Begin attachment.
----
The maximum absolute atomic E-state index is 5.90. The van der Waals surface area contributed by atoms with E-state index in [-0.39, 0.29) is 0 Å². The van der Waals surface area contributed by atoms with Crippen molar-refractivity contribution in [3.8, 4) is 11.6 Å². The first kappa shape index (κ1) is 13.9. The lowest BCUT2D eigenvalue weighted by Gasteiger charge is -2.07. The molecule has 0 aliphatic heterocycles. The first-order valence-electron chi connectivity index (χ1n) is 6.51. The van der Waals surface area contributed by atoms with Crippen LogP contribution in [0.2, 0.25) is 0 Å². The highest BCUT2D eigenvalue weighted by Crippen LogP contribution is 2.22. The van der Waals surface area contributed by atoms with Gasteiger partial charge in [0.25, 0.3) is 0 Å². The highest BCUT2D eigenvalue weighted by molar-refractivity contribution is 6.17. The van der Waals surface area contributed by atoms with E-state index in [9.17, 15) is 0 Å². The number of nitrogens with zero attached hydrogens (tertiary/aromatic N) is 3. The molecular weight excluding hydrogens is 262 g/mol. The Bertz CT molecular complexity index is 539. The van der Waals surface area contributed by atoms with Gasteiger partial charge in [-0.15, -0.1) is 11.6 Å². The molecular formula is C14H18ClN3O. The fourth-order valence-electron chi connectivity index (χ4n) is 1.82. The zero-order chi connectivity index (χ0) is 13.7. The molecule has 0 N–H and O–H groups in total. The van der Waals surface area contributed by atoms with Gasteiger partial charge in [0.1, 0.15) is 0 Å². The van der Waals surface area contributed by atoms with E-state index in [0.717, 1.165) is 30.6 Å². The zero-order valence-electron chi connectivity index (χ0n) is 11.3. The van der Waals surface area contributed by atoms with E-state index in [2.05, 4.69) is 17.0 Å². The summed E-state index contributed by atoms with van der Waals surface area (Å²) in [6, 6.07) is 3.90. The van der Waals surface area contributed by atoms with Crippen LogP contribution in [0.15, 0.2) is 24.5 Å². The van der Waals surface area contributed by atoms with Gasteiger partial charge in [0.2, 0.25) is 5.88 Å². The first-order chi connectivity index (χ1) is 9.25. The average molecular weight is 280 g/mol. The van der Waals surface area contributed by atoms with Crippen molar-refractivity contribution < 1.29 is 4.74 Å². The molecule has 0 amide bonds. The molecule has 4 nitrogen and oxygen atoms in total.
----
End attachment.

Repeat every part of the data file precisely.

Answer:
The maximum absolute atomic E-state index is 5.90. The van der Waals surface area contributed by atoms with E-state index in [-0.39, 0.29) is 0 Å². The van der Waals surface area contributed by atoms with Crippen molar-refractivity contribution in [3.8, 4) is 11.6 Å². The first kappa shape index (κ1) is 13.9. The lowest BCUT2D eigenvalue weighted by Gasteiger charge is -2.07. The molecule has 0 aliphatic heterocycles. The first-order valence-electron chi connectivity index (χ1n) is 6.51. The van der Waals surface area contributed by atoms with Crippen LogP contribution in [0.2, 0.25) is 0 Å². The highest BCUT2D eigenvalue weighted by Crippen LogP contribution is 2.22. The van der Waals surface area contributed by atoms with Gasteiger partial charge in [0.25, 0.3) is 0 Å². The highest BCUT2D eigenvalue weighted by molar-refractivity contribution is 6.17. The van der Waals surface area contributed by atoms with E-state index in [9.17, 15) is 0 Å². The number of nitrogens with zero attached hydrogens (tertiary/aromatic N) is 3. The molecular weight excluding hydrogens is 262 g/mol. The Bertz CT molecular complexity index is 539. The van der Waals surface area contributed by atoms with Gasteiger partial charge in [-0.15, -0.1) is 11.6 Å². The molecular formula is C14H18ClN3O. The fourth-order valence-electron chi connectivity index (χ4n) is 1.82. The zero-order chi connectivity index (χ0) is 13.7. The molecule has 0 N–H and O–H groups in total. The van der Waals surface area contributed by atoms with Gasteiger partial charge in [0.1, 0.15) is 0 Å². The van der Waals surface area contributed by atoms with E-state index in [0.717, 1.165) is 30.6 Å². The zero-order valence-electron chi connectivity index (χ0n) is 11.3. The van der Waals surface area contributed by atoms with E-state index in [2.05, 4.69) is 17.0 Å². The summed E-state index contributed by atoms with van der Waals surface area (Å²) in [6, 6.07) is 3.90. The van der Waals surface area contributed by atoms with Crippen LogP contribution in [0.15, 0.2) is 24.5 Å². The van der Waals surface area contributed by atoms with Gasteiger partial charge in [0.2, 0.25) is 5.88 Å². The first-order chi connectivity index (χ1) is 9.25. The average molecular weight is 280 g/mol. The van der Waals surface area contributed by atoms with Crippen molar-refractivity contribution < 1.29 is 4.74 Å². The molecule has 0 amide bonds. The molecule has 4 nitrogen and oxygen atoms in total.